Any genetic predisposition to hip problems is exacerbated by Akita’s obesity and incorrect exercise. There is little that can be done to prevent hip damage using diet; calcium supplements can even worsen the problem. Surgery is the preferred treatment for hip dysplasia, with the only alternative being pain management, which is suitable for mild cases.

Depending on which factors aggravate hip dysplasia, the surgery can do the following:

  • remove a piece of the muscle the loosens the joint
  • create a new hip socket for the bone
  • completely replace the hip with a steel replica

In short, hip problems in Akitas are passed down from its parents and then manifested if the lifestyle favors them. Prestigious Akita breeders should make sure their dams and sires are checked for signs of hip problems before engaging them in breeding.


Arthritis is an umbrella term for the consequences of the mechanical degeneration of the joint or spine. If parts of the joint that are normally apart start to press and scrape against each other, they grind themselves to a nub, leading to arthritic symptoms, such as:

  • Sore, tender spots on the joint
  • Swelling, redness and inflammation of the joint
  • Reduction in the range of movement in that area
  • Stiffness that gets worse after an activity

Because joints distribute weight, one arthritic joint heralds arthritis in other nearby joints, which now have to handle increased pressure and strain, causing them to grind themselves to a nub as well. Akita health surveys list arthritis as the biggest health problem, followed by hip, knee and spine problems.

Any joint on the body can be affected by arthritis but it most often targets toes, shoulders, elbows and hips. Studies done on human arthritis patients show there is a 40% chance the inflammation spreads to the eyes, the skin and the heart, causing an auto-immune disease. There have been no such studies on arthritis in Akitas, but it is a good idea to check for arthritis as an underlying cause whenever the Akita has been diagnosed with an auto-immune disease.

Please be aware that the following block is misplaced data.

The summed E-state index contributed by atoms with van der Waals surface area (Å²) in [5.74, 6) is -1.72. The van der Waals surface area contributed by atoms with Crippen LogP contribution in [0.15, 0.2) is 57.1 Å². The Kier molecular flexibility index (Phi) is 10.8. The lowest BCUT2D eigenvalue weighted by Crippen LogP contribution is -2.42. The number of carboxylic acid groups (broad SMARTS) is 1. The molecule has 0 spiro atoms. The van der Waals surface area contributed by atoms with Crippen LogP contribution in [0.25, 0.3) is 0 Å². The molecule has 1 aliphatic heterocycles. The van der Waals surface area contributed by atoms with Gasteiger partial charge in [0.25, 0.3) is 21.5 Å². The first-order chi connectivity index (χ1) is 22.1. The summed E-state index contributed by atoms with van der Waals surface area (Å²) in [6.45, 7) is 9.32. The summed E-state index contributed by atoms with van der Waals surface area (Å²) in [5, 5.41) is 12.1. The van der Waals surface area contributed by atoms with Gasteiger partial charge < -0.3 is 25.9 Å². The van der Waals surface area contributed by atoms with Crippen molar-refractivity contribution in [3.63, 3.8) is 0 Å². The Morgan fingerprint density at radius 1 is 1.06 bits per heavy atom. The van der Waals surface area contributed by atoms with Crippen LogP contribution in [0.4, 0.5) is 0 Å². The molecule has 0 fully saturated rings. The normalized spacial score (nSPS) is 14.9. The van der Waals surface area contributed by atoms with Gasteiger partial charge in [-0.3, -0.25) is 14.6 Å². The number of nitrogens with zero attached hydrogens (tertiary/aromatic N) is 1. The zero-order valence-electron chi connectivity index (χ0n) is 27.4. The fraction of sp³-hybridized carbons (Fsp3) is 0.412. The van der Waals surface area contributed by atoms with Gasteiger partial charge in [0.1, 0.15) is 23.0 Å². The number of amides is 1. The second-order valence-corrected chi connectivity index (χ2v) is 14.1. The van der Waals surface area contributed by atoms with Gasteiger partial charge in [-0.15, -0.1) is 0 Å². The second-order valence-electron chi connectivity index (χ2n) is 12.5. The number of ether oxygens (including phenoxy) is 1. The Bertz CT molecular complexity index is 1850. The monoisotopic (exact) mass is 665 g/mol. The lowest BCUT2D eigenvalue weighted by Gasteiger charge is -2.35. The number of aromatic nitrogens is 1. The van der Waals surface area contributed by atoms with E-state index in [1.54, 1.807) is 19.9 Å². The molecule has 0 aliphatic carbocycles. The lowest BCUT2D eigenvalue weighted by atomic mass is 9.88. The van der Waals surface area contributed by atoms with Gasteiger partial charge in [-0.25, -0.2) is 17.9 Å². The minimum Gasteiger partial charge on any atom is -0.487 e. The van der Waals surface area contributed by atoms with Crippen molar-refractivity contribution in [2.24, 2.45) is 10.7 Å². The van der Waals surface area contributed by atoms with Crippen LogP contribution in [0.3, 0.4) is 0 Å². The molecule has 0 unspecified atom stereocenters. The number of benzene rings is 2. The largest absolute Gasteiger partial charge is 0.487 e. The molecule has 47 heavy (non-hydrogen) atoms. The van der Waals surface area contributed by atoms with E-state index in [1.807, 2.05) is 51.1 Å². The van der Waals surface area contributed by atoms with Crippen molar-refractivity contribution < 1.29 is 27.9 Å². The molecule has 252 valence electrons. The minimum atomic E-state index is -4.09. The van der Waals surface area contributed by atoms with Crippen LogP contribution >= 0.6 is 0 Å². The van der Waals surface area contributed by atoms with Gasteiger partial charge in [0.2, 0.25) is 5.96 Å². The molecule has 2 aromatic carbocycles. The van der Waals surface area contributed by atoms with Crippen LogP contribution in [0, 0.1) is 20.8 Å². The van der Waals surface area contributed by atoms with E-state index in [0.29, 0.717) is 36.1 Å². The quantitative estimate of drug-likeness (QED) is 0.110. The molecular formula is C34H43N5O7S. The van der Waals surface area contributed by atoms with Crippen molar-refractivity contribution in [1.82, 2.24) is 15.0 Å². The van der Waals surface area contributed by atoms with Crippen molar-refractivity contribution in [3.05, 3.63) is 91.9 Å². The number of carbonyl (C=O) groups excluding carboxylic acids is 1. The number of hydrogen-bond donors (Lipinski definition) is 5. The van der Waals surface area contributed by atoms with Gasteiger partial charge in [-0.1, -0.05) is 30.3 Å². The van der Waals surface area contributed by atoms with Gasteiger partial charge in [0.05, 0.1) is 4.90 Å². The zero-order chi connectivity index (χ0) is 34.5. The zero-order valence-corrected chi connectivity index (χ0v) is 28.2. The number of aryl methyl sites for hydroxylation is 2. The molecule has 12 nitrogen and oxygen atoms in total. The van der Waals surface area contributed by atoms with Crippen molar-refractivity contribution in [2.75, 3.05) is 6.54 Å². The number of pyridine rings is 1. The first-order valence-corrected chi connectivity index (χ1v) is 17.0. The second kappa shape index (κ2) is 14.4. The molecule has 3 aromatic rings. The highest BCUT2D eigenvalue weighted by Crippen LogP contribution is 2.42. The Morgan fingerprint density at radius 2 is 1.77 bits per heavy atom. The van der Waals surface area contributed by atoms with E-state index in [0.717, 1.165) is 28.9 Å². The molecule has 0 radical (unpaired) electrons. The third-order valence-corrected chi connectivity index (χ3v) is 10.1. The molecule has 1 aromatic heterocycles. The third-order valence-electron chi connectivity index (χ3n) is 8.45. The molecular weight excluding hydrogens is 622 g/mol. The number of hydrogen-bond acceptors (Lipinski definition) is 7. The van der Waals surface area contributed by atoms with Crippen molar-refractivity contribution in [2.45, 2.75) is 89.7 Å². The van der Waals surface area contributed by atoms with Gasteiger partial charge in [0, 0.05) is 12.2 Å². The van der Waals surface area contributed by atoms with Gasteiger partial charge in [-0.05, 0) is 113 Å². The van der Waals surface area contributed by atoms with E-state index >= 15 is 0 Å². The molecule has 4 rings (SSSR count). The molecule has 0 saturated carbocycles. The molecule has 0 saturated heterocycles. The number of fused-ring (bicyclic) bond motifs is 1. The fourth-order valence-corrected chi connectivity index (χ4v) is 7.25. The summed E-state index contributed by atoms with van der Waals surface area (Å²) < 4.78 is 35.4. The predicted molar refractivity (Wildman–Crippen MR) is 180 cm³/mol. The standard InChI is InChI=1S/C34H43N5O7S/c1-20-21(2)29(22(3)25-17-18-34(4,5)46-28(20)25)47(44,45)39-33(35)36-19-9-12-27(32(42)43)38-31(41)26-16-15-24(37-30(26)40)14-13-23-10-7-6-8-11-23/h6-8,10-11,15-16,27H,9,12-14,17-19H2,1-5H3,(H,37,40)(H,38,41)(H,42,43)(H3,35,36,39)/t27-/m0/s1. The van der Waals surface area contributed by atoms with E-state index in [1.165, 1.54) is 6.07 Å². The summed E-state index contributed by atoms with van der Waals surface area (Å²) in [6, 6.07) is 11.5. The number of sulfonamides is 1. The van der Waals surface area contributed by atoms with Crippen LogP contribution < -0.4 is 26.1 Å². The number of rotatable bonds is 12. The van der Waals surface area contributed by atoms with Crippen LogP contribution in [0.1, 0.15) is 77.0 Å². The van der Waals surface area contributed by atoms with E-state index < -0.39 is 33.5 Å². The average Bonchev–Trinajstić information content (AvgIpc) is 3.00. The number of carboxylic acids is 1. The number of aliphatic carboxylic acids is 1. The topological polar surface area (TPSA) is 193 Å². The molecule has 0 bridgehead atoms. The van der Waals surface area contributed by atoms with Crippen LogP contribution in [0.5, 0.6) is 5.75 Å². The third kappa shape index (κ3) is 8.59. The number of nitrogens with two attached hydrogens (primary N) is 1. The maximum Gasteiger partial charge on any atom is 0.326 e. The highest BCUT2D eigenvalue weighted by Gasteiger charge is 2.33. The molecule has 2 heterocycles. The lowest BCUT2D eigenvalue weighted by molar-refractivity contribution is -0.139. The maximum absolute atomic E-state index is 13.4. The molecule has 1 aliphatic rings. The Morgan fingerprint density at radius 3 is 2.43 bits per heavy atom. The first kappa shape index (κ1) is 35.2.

The priority in curing arthritis is maintaining comfort while the underlying cause is being treated, most often using NSAIDs (non-steroidal anti-inflammatory drugs). They block pain and inflammation but do have side effects that should be discussed with the veterinarian.

Natural remedies

The simplest natural remedy to Akita joint and spine problems is a healthy diet that includes these supplements:

  • Zinc
  • Copper
  • Manganese
  • Vitamin C
  • Organically raised protein sources (minimizes ingestion of medicine used in livestock)
  • Antioxidants (prevents cell damage)
  • Chondroitin and glucosamine (amino sugars that stimulate cartilage repair)
  • L-carnitine (neuroprotective amino acid that also maintains muscle mass)
  • Yucca (soapy plant extract that helps detoxify the body)
  • Boswellia (plant extract with anti-inflammatory effects)
  • Bromelain (enzyme from pineapples that can dissolve internal scar tissue)

DLPA (DL-Phenylalanine) is a natural amino acid that lowers chronic arthritis pain. It does not cause addiction and has no side effects. Taken in 500–750mg doses, 2–3 times a day before meals, DLPA improves the arthritic Akita’s condition within 2 weeks.

ETA (eicosatetraenoic acid) is an omega-3 fatty acid extracted from New Zealand mussels that reduces arthritic pain and inflammation in Akitas after mere six weeks of use. It is added to dry dog food or used as capsules in either powdered extract or oil form.